Sintra, Portugal

This enchanting Portuguese town, famous for its romantic Manueline architecture is worth the 35-minute train ride northwest of Lisbon.

The entire town of Sintra (meaning sun) has been designated a UNESCO World Heritage Site and there is a plethora of palaces, castles and attractions to enjoy. As a result, when you emerge from the train station you will have to run the gauntlet of assembled ‘very friendly and polite’ tour operators, guides, tuktuk and taxi drivers offering their services.

Palacio da Pena
Pena Palace is the top-notch attraction in Sintra so we chose to begin our day there. The weather began pleasantly enough with clear skies, but shortly after we arrived at the palace, icy winds kicked up accompanied by dark threatening clouds reminding that it is still only January. Luckily it stayed dry and we were able to explore not only the palace but parts of the park as well.
The vividly painted multicolored palace was commissioned in 1842, by King Ferdinand II who championed the arts, literature and music and wanted the palace to look like an opera scene. The extravagant Pena Palace was built using an eclectic combination of Gothic, Egyptian, Moorish and Renaissance styles along with a few domes, towers, conical points, arches and spires. The palace indeed leaves you with a sense of playfulness and artist achievement.

Pena Palace

Parque Nacional da Pena
Pena Park is 200 hectares of forested hills surrounding Pena Palace offering numerous pathways to enjoy. The day we visited, not many tourists braved the 800 meter steep walk up to Cruz Alta, the highest peak in the park. The path is excellent and you are completely surrounded by nature. Tall trees border the walk contributing to a sense of privacy. Our visit was in January and many of the trees are bare, allowing peek-a-boo views of Pena Palace, the city and ocean beyond. When the trees are in leaf we imagine those views would be hidden. Once you arrive at the peak of Cruz Alta, there is only one small area where you are able to take photos of the far off Palace. Unfortunately even here the tree tops are beginning to encroach on this amazing view.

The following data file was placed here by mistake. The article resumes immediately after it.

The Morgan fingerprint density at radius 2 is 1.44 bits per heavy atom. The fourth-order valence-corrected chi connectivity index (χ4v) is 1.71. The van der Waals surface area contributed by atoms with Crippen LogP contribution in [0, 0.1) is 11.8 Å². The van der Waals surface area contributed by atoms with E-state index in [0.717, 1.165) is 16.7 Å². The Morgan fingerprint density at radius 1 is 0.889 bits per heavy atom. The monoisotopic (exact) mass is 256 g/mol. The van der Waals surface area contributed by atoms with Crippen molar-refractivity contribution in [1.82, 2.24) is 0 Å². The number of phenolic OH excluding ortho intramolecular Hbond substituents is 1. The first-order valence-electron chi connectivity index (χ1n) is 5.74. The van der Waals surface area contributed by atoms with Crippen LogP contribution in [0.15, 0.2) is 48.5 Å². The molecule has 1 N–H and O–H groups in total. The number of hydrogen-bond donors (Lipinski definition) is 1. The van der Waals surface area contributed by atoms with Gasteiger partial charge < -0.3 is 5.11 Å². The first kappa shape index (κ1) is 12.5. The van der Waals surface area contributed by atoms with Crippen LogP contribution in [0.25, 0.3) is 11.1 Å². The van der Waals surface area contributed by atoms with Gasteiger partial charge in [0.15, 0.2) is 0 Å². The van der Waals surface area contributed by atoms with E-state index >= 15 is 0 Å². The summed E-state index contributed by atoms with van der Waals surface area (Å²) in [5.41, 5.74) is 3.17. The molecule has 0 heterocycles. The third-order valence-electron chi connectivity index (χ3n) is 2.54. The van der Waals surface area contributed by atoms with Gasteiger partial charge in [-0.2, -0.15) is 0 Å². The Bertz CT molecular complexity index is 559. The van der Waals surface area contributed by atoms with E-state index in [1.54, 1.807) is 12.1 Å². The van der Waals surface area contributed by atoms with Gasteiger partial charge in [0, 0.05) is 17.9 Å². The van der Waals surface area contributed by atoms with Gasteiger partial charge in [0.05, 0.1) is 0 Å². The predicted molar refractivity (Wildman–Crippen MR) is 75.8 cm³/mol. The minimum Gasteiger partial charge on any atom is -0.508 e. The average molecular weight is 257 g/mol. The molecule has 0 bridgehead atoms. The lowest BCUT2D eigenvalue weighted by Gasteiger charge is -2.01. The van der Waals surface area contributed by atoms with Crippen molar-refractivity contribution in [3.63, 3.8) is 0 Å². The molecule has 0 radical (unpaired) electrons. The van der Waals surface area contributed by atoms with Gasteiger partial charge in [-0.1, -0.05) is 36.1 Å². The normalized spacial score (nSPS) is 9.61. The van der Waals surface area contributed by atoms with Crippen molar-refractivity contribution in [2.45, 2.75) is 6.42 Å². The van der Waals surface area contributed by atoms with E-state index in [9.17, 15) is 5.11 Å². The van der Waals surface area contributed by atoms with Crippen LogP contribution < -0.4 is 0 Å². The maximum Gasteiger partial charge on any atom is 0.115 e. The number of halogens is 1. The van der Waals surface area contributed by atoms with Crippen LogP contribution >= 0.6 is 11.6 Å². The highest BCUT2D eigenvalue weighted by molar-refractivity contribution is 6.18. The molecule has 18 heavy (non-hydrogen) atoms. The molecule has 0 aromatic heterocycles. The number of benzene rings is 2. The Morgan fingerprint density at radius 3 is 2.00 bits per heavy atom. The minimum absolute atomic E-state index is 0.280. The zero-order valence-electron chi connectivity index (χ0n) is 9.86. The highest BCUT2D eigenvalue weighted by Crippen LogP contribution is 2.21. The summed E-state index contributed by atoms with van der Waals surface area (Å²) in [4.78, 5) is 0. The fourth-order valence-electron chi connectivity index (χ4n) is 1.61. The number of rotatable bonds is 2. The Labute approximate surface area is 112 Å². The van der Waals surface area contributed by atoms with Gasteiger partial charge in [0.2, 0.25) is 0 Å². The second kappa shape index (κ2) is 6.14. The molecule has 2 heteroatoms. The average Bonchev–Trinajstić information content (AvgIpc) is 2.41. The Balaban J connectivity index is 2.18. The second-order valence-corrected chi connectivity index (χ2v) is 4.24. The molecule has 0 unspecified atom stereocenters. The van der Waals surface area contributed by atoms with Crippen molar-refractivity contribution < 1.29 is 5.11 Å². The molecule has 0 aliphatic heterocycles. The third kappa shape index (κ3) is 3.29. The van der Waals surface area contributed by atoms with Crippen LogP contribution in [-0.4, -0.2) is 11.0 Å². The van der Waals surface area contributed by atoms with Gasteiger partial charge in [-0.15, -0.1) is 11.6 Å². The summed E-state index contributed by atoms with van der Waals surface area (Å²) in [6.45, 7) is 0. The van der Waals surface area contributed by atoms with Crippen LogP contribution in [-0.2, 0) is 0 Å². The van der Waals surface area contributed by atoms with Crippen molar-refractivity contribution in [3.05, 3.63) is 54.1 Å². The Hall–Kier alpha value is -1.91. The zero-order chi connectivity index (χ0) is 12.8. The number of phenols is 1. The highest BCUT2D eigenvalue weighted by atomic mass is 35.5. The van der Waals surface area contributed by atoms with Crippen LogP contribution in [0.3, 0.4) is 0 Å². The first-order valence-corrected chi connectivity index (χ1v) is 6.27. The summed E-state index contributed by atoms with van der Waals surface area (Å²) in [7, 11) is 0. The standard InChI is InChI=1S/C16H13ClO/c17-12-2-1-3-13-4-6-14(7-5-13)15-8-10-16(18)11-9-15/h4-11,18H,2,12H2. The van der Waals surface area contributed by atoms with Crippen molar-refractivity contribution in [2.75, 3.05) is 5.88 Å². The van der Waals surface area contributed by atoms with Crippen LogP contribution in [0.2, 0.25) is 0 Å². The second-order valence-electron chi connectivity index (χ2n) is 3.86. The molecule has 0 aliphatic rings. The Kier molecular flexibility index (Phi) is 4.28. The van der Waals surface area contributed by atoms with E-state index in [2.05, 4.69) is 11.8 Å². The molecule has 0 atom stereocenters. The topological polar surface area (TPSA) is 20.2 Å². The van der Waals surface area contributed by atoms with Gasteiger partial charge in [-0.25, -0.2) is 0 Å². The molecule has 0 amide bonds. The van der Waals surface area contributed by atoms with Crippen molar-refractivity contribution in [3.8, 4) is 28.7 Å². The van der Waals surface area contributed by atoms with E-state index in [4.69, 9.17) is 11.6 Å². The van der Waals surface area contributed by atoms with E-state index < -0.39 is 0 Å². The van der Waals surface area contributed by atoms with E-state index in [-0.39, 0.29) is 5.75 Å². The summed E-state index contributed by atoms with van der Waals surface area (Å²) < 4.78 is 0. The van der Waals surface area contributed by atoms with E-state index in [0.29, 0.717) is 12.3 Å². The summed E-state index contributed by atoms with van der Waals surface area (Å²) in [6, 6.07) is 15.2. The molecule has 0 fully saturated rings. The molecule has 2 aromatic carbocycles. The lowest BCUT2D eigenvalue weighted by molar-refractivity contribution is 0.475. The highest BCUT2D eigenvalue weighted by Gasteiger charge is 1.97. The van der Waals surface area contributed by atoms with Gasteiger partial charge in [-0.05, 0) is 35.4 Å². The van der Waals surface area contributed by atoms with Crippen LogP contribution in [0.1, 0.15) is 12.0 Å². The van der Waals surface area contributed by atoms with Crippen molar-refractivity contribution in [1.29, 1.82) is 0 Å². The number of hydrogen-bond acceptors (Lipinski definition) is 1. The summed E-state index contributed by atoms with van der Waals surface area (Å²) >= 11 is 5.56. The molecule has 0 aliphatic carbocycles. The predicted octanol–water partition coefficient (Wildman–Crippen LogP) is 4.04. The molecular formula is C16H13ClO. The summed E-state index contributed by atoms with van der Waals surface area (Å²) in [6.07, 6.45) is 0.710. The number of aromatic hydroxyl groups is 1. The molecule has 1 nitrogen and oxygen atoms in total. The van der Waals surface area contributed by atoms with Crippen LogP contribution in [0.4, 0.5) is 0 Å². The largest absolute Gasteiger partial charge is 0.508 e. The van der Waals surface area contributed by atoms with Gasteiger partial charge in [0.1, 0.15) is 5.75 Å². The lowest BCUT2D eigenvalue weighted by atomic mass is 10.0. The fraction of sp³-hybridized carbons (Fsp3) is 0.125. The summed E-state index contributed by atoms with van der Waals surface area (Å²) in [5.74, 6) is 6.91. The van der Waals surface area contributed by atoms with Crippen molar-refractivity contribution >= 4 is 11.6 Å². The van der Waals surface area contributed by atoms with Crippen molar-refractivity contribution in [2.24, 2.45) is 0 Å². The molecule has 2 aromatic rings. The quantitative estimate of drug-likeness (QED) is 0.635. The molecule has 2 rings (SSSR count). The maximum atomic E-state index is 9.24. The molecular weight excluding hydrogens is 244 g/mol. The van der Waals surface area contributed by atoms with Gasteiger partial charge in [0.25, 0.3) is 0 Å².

Cruz Alta

On the walk back down the path we detoured onto other paths and discovered the Queen’s Table, a stone table located in a pretty spot beneath towering trees that had been a particularly favorite spot of Queen Amelia. Amidst the bare branches we also spotted the Warrior statue, a large bronze statue placed high atop a cliff.

The Warrior statue

Palácio Nacional de Sintra
The train delivers you near the center of Sintra so the first interesting architecture we saw was the brilliant white National Palace of Sintra. The iconic white twin conical chimneys that rise out from the kitchens are what initially drew our attention to the Palace. In the 12th century the village was reconquered by King Afonso Henriques, who took the palace that had been used by the Moors and had it rebuilt as his royal residence. It was continually used as a royal residence from the 15th century right through to 1910, when the monarchy collapsed. The National Palace is thought to be the best-preserved medieval royal palace in Portugal.
We toured only the outside of this palace because, after our trip to Pena Palace, it was mid afternoon. At this point we were quite chilled and hungry so we opted instead to sit at Cafe Paris across the plaza and refresh ourselves with a bowl of delicious warm soup and a savory crepe.

National Palace of Sintra

Castelo dos Mouros